The following article appears in the hockey supplement of today’s Daily Free Press.
Last season’s Boston University men’s hockey team was a disaster by program standards.
The only championship it won all year was the season-opening Ice Breaker tournament. It finished last in the Beanpot for the first time since 1980. It fell to Northeastern University in the Hockey East Quarterfinals at home and for the second time in as many years, it watched the NCAA tournament from the comfort of dorm room couches.
But last year’s team was not lacking in talent or desire. They were simply too young.
Now a year older, the Terriers are more motivated than ever to become the top dog once more in Hockey East.
“This program is expected to be in the top 16 teams in the nation and make the national tournament year in and year out,” senior captain Chris Connolly said. “I took it a little personally last year being one of the captains to not make it the second year in a row.
“The Beanpot and Hockey East and home ice is all very important, but I think this year we really want to focus on making it back to the national stage.”
Joining Connolly as captains this season will be junior assistants Alex Chiasson and Justin Courtnall. Together, the trio will attempt to bring a national championship back to BU for the first time in three years.
The Terriers lost little and return plenty, and this is especially true with the forwards.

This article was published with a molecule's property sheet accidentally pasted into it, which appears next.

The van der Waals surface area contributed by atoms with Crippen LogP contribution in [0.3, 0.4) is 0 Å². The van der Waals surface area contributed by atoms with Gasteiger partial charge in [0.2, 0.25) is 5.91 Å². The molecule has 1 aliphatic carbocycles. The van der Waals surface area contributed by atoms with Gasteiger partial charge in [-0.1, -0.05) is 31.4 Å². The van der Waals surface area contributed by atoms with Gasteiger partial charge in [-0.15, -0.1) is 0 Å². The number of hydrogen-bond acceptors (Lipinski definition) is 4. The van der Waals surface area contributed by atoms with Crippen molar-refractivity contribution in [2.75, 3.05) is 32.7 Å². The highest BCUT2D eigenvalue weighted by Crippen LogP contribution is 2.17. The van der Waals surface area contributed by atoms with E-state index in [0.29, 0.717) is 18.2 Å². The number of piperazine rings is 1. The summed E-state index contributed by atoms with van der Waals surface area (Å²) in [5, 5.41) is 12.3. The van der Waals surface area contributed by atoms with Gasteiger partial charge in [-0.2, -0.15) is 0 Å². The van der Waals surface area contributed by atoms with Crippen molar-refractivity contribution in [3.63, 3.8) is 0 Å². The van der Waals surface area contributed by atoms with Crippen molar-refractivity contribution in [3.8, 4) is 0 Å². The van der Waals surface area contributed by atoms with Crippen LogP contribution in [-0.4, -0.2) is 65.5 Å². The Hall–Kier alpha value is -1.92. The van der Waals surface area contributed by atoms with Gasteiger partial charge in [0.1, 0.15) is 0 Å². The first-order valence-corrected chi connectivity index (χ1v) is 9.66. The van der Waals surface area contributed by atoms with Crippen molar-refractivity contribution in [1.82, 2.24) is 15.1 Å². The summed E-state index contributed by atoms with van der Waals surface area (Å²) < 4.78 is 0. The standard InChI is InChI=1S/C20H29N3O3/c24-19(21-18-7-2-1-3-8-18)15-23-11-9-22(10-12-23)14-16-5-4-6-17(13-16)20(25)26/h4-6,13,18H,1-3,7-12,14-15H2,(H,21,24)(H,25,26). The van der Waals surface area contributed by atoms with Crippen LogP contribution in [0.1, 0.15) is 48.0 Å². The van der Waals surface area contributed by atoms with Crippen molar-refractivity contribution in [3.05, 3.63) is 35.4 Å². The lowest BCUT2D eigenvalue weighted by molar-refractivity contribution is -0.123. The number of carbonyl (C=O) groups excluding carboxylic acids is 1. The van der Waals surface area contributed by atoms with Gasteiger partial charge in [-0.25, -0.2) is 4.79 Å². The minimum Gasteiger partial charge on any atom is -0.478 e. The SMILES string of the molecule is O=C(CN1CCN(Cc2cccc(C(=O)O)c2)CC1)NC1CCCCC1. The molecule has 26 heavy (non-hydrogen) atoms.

Although BU lost former co-captain Joe Pereira and his 21 points (15 goals, 6 assists), its top five scorers all return. Headlining that list is Chiasson, who led the team in scoring last season with 14 goals and 20 assists.
“He’s going to be a big part of the offense,” coach Jack Parker said. “I don’t think he has to be the guy that carries it because we have other guys that are talented too, but whatever line he’s on is going to be a real good line. He’s going to get an awful lot of ice time.”
Along with Chiasson, the Terriers will look to Connolly (10g, 18a), senior Corey Trivino (8g, 20a), and sophomore Charlie Coyle (7g, 19a) to spark the offense. Coyle, a native of Weymouth, Mass., said he is especially motivated to have a better season this year after finishing last in the Beanpot, a tournament he grew up watching and hoping to play in, last season.
“It’s pretty humiliating,” Coyle said. “We’re obviously forgetting about that. It’s a new year.
“We’re going to have to step it up this year. Through experience last year, we know what it takes. It’s going to be a good Beanpot this year.”
BU hopes experience will help its young offense be more productive this season. Five of its top 10 scorers last season were freshmen (forwards Coyle, Sahir Gill and Matt Nieto and defensemen Adam Clendening and Garrett Noonan). Those five Terriers opened last season ranging in age from 17 to 19, and Parker is hoping that with increased experience and age, they will be even more effective.
“Those guys for the most part were playing first or second lines all year long and they were 18-year-olds playing against 24-year-olds sometimes,” BU coach Jack Parker said. “It’s one thing for our 18-year-old freshmen to be playing against 20-year-old freshman. It’s another thing for them to be playing against 24-year-old seniors.”
In addition to the returning offense, BU will add three freshmen forwards: Cason Hohmann, Evan Rodrigues and red-shirt freshman Yasin Cisse. By losing one and adding three, competition for playing time will increase and Parker is hoping that will help the team improve.
“When you only lose one forward and you add three, you’re going to have more depth,” Parker said. “You’re going to have more fighting for positions, and you’re going to have more skill. They’ll be important because they’ll give us new blood.